Inflation will fall back to 3 per cent next year in boost for families – after suffering worst year among G7 nations | The Sun
19th September 2023

INFLATION will fall back to 2.9 per cent next year in a boost for Rishi Sunak’s flagship to tame soaring price rises.

But the merciful drop for families will come after Britain suffered the highest rate of the world’s wealthiest countries in 2023.

Forecasts from the Organisation for Economic Cooperation Development show UK inflation is set to average at 7.2 per cent this year, the worst among G7 nations.

The PM has vowed to halve inflation by the end of this year from around 10 per cent last January to around 5 per cent by Christmas.

He is still set to miss the Government's target of taming inflation to 2 per cent – with the Bank of England expected to hike interest rates this week to help wrestle down price rises.


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The OECD also predicts the British economy to hit average growth of 0.3 per cent this year, rising to 0.8 in 2024.

While it is sluggish, ministers will take comfort that the economy is not shrinking like Germany and Argentina.

Chancellor Jeremy Hunt said: “Today the OECD have set out a challenging global picture, but it is good news that they expect UK inflation to drop below 3 per cent next year.

“It is only by halving inflation that we can deliver higher growth and living standards. We were among the fastest in the G7 to recover from the pandemic, and the IMF have said we will grow faster than Germany, France, and Italy in the long term."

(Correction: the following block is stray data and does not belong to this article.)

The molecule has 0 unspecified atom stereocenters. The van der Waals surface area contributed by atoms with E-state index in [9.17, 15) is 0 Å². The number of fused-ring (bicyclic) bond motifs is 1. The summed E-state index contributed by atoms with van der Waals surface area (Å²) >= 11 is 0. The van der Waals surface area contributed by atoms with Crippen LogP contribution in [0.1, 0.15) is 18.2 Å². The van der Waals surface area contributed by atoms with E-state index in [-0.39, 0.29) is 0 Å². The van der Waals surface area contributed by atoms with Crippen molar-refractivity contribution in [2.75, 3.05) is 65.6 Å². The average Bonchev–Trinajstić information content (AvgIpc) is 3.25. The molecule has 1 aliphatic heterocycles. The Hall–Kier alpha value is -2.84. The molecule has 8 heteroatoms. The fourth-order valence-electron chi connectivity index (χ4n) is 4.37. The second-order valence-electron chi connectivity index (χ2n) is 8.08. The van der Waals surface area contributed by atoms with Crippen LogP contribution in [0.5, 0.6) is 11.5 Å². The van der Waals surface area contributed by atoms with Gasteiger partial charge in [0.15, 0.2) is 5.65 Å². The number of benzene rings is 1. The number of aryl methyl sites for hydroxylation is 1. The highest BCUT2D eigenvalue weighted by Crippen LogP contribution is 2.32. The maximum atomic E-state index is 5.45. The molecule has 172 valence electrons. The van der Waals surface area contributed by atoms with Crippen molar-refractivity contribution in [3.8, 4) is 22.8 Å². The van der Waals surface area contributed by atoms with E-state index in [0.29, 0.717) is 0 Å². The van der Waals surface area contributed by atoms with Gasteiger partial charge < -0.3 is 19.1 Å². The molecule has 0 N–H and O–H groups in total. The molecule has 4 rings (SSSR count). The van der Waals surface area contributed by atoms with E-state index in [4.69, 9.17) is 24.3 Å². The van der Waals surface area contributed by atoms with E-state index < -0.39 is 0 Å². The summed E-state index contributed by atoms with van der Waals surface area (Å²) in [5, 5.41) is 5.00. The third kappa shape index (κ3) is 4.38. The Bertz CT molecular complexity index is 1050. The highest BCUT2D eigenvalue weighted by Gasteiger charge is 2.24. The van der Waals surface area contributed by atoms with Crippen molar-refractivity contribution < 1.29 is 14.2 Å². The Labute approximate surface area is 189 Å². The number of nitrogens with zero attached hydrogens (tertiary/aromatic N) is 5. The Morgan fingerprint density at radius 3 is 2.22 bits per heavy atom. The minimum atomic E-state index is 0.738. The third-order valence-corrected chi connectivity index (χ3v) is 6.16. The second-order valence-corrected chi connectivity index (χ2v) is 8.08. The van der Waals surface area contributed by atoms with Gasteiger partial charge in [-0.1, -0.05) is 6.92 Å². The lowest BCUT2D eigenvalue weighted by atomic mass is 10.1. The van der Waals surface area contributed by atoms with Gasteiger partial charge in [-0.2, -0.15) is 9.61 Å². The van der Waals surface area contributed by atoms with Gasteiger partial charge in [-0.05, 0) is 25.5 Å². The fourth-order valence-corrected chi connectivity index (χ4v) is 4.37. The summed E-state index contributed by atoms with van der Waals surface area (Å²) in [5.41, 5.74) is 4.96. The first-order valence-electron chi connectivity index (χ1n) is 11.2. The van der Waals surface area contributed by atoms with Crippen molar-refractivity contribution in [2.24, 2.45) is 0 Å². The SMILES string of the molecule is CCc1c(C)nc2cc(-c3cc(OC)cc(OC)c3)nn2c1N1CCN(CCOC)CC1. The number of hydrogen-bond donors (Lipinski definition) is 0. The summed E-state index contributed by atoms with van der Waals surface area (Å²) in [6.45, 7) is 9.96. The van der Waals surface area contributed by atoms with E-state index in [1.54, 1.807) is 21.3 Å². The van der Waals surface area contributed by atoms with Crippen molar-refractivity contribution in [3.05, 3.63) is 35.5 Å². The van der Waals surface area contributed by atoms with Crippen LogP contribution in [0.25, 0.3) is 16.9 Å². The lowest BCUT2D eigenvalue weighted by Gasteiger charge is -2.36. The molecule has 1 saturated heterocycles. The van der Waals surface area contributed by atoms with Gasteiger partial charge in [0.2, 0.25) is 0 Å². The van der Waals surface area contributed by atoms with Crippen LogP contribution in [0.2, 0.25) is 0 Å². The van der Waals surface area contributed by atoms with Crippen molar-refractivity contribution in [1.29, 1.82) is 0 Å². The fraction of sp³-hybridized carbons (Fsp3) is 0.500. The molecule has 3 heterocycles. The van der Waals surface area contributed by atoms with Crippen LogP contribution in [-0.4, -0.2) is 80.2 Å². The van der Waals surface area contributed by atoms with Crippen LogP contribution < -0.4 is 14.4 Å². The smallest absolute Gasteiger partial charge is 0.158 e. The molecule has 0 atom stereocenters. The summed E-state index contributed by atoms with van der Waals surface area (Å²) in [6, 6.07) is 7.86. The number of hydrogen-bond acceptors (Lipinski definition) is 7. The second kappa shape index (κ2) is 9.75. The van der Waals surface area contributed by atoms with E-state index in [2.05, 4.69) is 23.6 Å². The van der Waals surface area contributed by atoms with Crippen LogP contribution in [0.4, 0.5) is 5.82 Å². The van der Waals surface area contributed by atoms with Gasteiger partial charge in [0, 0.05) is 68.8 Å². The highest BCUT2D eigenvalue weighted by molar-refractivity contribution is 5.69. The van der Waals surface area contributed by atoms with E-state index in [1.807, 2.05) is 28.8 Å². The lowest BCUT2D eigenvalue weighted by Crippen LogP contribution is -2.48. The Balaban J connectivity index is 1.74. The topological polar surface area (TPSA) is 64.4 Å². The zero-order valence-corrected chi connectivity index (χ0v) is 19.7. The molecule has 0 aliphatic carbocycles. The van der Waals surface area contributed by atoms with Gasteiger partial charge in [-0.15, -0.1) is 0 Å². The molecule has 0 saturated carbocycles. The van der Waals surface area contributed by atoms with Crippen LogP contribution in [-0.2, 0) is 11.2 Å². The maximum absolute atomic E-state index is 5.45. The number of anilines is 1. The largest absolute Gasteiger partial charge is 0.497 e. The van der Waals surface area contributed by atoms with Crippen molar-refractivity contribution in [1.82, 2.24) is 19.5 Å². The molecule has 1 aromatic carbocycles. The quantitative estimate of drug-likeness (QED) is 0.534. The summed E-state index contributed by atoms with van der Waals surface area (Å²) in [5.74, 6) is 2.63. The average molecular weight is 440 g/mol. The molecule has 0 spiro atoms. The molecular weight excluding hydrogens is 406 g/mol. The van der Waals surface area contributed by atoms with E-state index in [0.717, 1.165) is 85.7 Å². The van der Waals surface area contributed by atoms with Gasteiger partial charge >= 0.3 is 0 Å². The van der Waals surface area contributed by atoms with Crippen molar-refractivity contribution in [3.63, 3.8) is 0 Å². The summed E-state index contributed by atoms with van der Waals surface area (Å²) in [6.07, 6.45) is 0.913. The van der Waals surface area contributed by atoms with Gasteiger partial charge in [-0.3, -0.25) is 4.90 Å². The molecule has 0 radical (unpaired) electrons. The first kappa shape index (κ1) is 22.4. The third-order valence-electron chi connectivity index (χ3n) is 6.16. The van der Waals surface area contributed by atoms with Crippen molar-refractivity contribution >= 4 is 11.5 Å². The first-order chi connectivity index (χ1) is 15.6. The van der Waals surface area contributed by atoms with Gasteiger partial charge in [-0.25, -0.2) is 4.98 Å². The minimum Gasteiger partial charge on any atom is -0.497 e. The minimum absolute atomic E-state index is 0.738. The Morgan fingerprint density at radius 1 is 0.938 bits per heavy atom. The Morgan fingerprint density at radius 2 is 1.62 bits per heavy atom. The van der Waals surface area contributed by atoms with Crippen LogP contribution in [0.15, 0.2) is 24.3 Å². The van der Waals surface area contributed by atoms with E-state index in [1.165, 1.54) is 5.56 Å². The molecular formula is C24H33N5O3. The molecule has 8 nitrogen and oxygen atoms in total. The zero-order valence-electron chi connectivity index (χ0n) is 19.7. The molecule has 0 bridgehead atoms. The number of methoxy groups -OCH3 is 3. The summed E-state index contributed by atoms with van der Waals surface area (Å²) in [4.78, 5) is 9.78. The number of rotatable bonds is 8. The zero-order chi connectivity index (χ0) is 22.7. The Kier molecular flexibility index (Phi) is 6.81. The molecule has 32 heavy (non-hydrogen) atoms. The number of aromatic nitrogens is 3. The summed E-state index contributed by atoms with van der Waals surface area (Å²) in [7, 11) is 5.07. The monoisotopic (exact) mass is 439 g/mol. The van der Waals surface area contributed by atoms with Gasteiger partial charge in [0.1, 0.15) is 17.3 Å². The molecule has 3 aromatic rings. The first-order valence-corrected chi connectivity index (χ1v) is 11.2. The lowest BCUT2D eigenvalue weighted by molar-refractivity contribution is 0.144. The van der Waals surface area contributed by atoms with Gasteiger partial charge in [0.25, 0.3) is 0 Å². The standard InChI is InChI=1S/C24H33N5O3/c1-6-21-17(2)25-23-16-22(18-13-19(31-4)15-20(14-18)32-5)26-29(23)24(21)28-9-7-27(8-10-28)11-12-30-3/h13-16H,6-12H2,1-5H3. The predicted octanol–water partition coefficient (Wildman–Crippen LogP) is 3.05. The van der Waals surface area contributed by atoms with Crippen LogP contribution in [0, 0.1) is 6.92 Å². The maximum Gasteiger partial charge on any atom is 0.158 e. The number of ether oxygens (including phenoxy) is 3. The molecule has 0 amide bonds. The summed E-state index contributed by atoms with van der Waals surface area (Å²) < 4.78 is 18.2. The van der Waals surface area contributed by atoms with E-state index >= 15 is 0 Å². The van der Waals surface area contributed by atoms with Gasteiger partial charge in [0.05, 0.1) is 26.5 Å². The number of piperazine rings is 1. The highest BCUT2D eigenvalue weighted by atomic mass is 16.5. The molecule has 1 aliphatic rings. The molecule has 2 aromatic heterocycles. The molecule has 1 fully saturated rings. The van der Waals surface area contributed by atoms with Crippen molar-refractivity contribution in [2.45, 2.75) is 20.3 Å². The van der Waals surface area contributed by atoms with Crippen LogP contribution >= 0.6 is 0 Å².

But Labour's shadow treasury minister Darren Jones hit back: "Today’s economic forecasts show that the Tories are delivering more of the same. 

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"Our ‘inaction man’ Prime Minister is too weak to turn things around, while his predecessor Liz Truss calls for even more uncosted policies that crashed the economy this time last year."

In its report, the OECD said: "Activity has already weakened in the euro area and the United Kingdom, reflecting the lagged effect on incomes from the large energy price shock in 2022 and the comparative importance of bank-based finance in many European economies."

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